John Dorn recalled talking to his close friend and coaching mentor, Nick Markulin, about the legendary soccer coach’s career at Br. Rice High School.
Markulin, who died on Oct. 25 at age 72 after a long battle with illness, won 459 games over 32 seasons coaching at Br. Rice. He led the Crusaders downstate six times, including two fourth-place finishes.
Biggest of all, he helped put Chicago’s South Side on the high school soccer map in Illinois.
However, Markulin was far from interested in personal achievements.
“I’d asked him how many games he’d won. He’d say ‘No, no, no! We don’t need to keep track,’” Dorn said. “He’s probably right there at 500, but he never wanted the spotlight. He was an ambassador of the game. Soccer was his life, and he achieved a lot of great things in soccer.”
Markulin was born in Yugoslavia and immigrated as a child to the United States with his family. He found his niche playing soccer, playing on Eastern Illinois University’s 1969 National Association of Intercollegiate Athletics national championship team.
At Br. Rice, he taught biology and physical education over the years, but he became most known as a coach with huge soccer acumen and appreciation for the game, in addition to personality and presence to burn.
Br. Rice Coach Matt Prunckle, a 2004 Br. Rice alumnus, played for Markulin on the varsity for two-plus seasons, helping the Crusaders to a fourth-place finish in Class AA in 2003.
“Nick had a love and passion and zeal for everything he did,” Prunckle said. “A lot of that revolved around Br. Rice soccer. When you think of soccer on the South Side, from the youth leagues to Br. Rice to college games hosted at Br. Rice, it’s all because of Nick Markulin.”
Markulin’s best years coaching came in the 1980s and 1990s, including the 1993 team that went 18-9-2, finishing fourth in the state.
The 1993 squad was led by Billy Savarino, who totaled 159 goals in his career, good for third on the Illinois High School Association all-time scoring list.
Savarino was a four-year varsity star for Br. Rice (Class of 1994) before going on to play at the University of Notre Dame.
“Nick always kept us on our toes because of his passion. He was one of a kind,” Savarino said. “It was his love of the game and his knowledge, and he was a pretty good player himself. He was just a hard-nosed defender. He was able to teach the game verbally and physically. Nick was definitely a special guy.”
However, as Prunckle explained, Markulin wasn’t known just for his soccer abilities as a player and as a coach. Markulin was a true character, fiery and exaggerated on the sidelines, a must-watch for fans in the stands.
One outburst especially stood out for Prunckle.
“We were playing in the Rockford Hononegah my junior year. We had [All-state player and future pro] Cesar Zambrano, and that was probably the most talented team I’ve ever played on,” Prunckle said. “We went down 1-0, and Nick was furious. Cesar, all the starters, it was a full line shift. We put ourselves back in the second half and won 2-1. He said afterward he’d meant to do it that way. That he had master-minded the whole thing.”
Markulin was ever-present on the sidelines, always sitting on a metal folding chair during games when he wasn’t pacing up and down.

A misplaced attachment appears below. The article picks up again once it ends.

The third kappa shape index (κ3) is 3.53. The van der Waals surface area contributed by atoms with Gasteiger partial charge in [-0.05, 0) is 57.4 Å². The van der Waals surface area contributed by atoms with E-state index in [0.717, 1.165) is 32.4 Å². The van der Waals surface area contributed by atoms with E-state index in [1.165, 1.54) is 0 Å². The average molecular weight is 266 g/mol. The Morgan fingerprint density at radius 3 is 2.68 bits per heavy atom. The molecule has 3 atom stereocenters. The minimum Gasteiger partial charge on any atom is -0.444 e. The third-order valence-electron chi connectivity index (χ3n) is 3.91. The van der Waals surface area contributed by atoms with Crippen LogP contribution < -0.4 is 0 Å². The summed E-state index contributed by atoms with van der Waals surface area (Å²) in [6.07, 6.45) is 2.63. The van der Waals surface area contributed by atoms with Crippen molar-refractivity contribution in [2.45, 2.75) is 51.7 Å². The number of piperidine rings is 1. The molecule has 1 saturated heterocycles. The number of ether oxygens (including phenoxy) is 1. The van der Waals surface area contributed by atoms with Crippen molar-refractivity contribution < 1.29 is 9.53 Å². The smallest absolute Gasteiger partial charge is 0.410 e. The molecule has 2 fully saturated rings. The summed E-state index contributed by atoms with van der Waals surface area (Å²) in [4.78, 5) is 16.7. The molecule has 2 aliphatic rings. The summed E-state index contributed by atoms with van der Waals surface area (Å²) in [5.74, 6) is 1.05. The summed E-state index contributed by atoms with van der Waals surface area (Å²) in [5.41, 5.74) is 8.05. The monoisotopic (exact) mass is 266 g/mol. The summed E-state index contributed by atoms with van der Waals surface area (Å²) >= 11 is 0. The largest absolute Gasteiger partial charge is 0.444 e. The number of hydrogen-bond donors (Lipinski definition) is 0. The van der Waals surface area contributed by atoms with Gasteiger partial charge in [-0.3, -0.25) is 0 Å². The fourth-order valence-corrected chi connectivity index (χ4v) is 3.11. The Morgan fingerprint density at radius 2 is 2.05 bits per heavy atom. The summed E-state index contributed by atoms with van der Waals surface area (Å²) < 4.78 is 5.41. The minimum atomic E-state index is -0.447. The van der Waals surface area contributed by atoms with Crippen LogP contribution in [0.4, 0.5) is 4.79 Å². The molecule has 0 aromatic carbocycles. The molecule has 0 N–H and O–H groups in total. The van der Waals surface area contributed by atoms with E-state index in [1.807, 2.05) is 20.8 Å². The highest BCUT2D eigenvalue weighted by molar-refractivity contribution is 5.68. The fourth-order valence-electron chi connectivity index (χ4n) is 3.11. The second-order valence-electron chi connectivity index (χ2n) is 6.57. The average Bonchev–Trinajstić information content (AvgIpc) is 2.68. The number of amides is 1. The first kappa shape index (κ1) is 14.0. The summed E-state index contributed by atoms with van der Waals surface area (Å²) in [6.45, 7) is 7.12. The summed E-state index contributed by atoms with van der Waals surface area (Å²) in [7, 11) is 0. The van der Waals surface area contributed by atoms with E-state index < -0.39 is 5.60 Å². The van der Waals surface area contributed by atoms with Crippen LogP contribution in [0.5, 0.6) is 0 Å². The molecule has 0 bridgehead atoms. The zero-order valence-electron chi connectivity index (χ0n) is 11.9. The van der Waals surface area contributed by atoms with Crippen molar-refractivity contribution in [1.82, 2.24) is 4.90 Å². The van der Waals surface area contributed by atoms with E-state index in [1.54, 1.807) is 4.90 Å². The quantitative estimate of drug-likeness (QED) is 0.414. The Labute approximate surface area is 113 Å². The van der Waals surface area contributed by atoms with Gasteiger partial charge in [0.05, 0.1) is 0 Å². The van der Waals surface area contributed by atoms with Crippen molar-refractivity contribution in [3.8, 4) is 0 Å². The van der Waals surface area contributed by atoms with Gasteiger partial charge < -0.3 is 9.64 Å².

Savarino remembered another unusual game.
“We tested him one time and said there was no way he could stay silent on the sideline,” Savarino said. “The game starts, and he’s nowhere to be found. Then we see him on the sideline wearing a Sylvester the Cat outfit. He said he was going to be as quiet as a mouse. That’s just the way he was, a good person who always meant well. He was such a good character.”
Dorn was an assistant on Markulin’s staff for several seasons and then was the head coach for Br. Rice from 1994-1996.
While his friend and mentor’s antics were always entertaining, Dorn said Markulin’s connection with his players and students is what he will remember most.
“We’d be sitting in a restaurant and a 25-, 35- or 45-year-old man would come up and say ‘Hey, Coach!’” Dorn said. “I’d ask, ‘Who was that?’ and he’d say, ‘I had him for gym class.’ He knew everybody. He was unforgettable.”
Markulin also coached for a season at St. Rita in the late 1960s.
Br. Rice and St. Rita now annually play for the Markulin Cup.
Prunckle said Markulin’s ability to connect with players was a huge factor in his long-term success.
“Nick demanded a lot to the point that we thought it was irrational how much he demanded,” Prunckle said. “But, more than that, it was always for the kids, the players. He was good at just connecting with kids, and that always showed through his rough exterior.”
Rumors abounded about Markulin’s soccer background. One in particular had him playing for the Croatian national team, a rumor that Dorn said is, unfortunately, not true.
Nonetheless, Dorn said, Markulin’s powerful leg got him some kicking tryouts for NFL teams, including the Chicago Bears.
Unique reputation and legendary what-ifs aside, Markulin loved what he did. He loved soccer, coaching and teaching.
Markulin is a member of the Br. Rice High School, Chicago Catholic League and Illinois High School Soccer hall of fames.
“Nick was determined to be a teacher and a coach. That’s what was most important to him,” Dorn said. “Thinking of soccer on the South Side, I can’t think of one person not affected by him in some way. Whether you knew him or not, his impact was felt. He was a mentor for me and a great friend.”